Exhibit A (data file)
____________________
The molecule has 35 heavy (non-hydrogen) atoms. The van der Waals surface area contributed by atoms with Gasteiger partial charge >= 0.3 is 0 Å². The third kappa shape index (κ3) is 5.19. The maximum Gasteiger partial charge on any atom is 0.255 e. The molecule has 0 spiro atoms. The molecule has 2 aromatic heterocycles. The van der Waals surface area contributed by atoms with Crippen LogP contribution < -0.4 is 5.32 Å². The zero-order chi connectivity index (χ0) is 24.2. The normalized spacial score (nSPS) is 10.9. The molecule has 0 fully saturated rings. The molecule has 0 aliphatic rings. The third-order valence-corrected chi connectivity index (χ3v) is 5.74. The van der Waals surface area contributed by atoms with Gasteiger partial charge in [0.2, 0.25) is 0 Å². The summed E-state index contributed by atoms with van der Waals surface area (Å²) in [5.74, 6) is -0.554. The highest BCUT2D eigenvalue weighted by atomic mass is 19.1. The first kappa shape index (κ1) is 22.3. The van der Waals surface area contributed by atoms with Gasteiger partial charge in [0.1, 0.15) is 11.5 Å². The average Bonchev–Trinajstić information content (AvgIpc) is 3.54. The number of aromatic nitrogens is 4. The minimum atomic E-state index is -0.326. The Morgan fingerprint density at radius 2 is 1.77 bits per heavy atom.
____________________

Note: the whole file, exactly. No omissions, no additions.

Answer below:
The molecule has 35 heavy (non-hydrogen) atoms. The van der Waals surface area contributed by atoms with Gasteiger partial charge >= 0.3 is 0 Å². The third kappa shape index (κ3) is 5.19. The maximum Gasteiger partial charge on any atom is 0.255 e. The molecule has 0 spiro atoms. The molecule has 2 aromatic heterocycles. The van der Waals surface area contributed by atoms with Crippen LogP contribution < -0.4 is 5.32 Å². The zero-order chi connectivity index (χ0) is 24.2. The normalized spacial score (nSPS) is 10.9. The molecule has 0 fully saturated rings. The molecule has 0 aliphatic rings. The third-order valence-corrected chi connectivity index (χ3v) is 5.74. The van der Waals surface area contributed by atoms with Gasteiger partial charge in [0.2, 0.25) is 0 Å². The summed E-state index contributed by atoms with van der Waals surface area (Å²) in [5.74, 6) is -0.554. The highest BCUT2D eigenvalue weighted by atomic mass is 19.1. The first kappa shape index (κ1) is 22.3. The van der Waals surface area contributed by atoms with Gasteiger partial charge in [0.1, 0.15) is 11.5 Å². The average Bonchev–Trinajstić information content (AvgIpc) is 3.54. The number of aromatic nitrogens is 4. The minimum atomic E-state index is -0.326. The Morgan fingerprint density at radius 2 is 1.77 bits per heavy atom.